Since these constituents are brand new to your organization, the first thing you can do with new contact and donors is welcome them.
In general, these new contacts or donors need to be placed into a welcome email series. This is an easily automatable series of emails that anyone new to your database can be placed in for them to learn more about your organization, showing what your mission is, who/what is benefiting, and what their gift would go toward.
Your nonprofit should also determine your response strategy for different types of donors. Recurring or major donors should receive different attention than other givers, This strategy will depend on the size of your organization as well as the size of gifts. Set a threshold for various giving amounts and decide what actions follow (e.g. new recurring donors get a handwritten thank-you note, all first-time donors of $1k or more get a personal call from the Director of Development / Engagement).
Based on what metrics you have access to, this is also a good time to analyze your marketing and digital advertising initiatives. Is your timeframe for converting a contact into a donor increasing? If so, it might be time to look at how you’re engaging with new contacts in your database. Is your new contact count waning? A look at new marketing initiatives might be in store.
What Is A Good Donor Acquisition Rate?
Here are some stats from the nonprofit industry to stack up your donor acquisition rate against. If your ongoing metrics aren’t shaping up to these standards, it’s time to take a look at your fundraising and determine the weak link.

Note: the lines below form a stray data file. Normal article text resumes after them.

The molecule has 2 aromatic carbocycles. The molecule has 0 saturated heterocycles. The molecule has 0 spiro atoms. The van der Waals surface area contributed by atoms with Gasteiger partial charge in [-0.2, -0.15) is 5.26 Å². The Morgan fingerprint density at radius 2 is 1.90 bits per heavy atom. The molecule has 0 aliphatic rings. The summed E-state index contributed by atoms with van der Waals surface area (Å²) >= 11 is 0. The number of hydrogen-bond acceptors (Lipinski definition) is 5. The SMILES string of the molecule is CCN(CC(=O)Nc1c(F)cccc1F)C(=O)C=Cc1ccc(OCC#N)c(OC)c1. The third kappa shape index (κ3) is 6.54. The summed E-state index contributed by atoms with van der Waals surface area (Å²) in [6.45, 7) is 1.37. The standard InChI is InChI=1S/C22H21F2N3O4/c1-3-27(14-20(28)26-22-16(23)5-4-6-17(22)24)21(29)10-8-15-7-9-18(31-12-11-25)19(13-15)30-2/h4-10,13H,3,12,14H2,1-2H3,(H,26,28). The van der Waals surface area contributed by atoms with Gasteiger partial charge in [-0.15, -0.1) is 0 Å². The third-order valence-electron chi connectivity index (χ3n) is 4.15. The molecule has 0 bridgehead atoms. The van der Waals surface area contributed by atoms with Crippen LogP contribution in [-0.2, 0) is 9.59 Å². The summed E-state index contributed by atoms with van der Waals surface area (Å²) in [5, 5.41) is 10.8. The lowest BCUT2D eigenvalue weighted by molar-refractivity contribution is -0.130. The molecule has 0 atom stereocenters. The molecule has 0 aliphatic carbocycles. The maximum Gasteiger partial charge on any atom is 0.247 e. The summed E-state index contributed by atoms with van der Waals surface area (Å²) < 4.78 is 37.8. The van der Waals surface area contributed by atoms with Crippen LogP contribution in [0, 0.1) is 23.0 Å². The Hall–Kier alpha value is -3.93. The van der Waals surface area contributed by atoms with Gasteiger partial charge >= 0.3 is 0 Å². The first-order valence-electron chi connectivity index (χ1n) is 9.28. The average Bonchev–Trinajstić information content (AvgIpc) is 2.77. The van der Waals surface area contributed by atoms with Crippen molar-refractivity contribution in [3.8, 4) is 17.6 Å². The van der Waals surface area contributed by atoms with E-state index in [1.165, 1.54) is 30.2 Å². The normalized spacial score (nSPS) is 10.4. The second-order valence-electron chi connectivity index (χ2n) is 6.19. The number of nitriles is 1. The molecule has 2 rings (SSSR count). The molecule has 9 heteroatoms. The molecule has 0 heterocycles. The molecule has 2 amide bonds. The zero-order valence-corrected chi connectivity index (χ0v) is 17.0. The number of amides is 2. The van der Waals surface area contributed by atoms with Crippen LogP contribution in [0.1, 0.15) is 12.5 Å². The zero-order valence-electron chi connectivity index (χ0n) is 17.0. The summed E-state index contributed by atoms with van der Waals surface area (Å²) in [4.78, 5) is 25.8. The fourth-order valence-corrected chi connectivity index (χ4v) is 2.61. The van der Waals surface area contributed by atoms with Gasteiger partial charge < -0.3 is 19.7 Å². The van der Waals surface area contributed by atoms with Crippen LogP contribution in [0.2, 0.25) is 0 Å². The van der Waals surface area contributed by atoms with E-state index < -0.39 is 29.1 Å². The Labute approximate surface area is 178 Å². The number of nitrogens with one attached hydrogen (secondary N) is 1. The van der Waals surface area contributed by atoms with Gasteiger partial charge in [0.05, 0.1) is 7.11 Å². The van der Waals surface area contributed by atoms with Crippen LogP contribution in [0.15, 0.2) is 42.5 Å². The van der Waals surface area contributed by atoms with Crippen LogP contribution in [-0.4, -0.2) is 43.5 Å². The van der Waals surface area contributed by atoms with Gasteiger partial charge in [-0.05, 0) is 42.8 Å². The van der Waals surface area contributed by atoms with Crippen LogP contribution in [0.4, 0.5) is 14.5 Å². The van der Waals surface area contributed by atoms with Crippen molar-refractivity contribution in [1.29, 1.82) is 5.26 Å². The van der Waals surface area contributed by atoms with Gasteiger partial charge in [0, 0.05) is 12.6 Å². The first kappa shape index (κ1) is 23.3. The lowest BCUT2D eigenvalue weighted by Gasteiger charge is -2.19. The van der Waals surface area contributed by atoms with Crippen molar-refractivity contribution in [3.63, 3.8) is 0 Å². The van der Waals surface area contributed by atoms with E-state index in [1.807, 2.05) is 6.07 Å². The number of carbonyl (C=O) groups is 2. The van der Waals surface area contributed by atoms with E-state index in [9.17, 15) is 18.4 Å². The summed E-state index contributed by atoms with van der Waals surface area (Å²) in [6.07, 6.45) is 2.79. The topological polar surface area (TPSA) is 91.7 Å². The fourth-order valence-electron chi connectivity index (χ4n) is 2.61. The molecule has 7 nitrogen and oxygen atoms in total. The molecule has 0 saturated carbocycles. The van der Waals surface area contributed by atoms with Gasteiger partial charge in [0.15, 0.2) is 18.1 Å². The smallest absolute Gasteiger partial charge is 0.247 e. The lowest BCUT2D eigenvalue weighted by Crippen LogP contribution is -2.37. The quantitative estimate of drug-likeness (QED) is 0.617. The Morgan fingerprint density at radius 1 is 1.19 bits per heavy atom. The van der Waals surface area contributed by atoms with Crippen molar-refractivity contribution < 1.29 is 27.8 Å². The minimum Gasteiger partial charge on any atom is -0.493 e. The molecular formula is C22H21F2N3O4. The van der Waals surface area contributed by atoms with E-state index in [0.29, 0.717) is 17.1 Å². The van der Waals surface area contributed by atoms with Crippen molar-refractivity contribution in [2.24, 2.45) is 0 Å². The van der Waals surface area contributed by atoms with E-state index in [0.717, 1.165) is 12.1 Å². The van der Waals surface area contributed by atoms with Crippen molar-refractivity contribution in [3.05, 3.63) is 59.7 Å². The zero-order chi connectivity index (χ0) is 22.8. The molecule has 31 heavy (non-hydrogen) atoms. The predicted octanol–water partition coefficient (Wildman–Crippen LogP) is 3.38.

- On average, 1.1% of website visitors should join your email list.
- On average, 1.2% of website visitors should donate.
- The average conversion rate for fundraising emails is 0.04%.
- The average nonprofit’s email list grows 10% per year.
3. Donor Retention
What Is Donor Retention?
Donor retention is the process of preventing donors from lapsing in their gift giving, typically from one year to the next.
The cost of acquiring a donor is huge. Some stats show that, on average, it can cost an organization between $0.25 and $1.50 for every $1 raised. Yes – that means to acquire new donors, you could be losing money. And while the previous chapter highlighted why it’s still important to go after new donors, if you don’t keep them engaged and giving, you’re throwing money away.
The easiest way to retain a donor is by encouraging a giving schedule. The first step is making sure your online fundraising platform can set up recurring donations, or at least track recurring gifts that come in the mail. But once you have that ability to set a donor on a timed payment schedule, then they’re likely to give again next year simply because their card hasn’t changed.
Once a donor has crossed the threshold of giving for the first time, it’s instantly easier to get them to give again.
There’s at least some basis of relationship created from the first gift, and, if nurtured well, that relationship will grow. This is where modern digital marketing can be your best friend.
With the use of email and social marketing tools, you can nurture all your donors at the same time. Newsletters, social media engagement, thank-you emails for gifts given. All these efforts help engage and retain donors – and many of them are automatic or broad enough to apply to all donors.
This is why so many experts out there home in on retention. It can really help sustain your nonprofit, and protect the bulk of your fundraising income.
How Do You Calculate Your Donor Retention Rate?
Retention metrics often use the term “lapsed” to describe a donor that hasn’t given for x amount of time. If a donor has lapsed over time, then you haven’t retained them. That means you can calculate your donor retention rate by measuring the amount of donors that have given more than one time in the current year divided by all previous donors from the year before. Then simply multiply by 100 to get your percentage.
Most often, this time frame is viewed in a calendar year. However, it can be really helpful to look for donors that gave a little over a year ago on a monthly basis. This can show you donors “at-risk” of lapsing in giving, and may be more helpful than starting fresh at the beginning of a calendar year.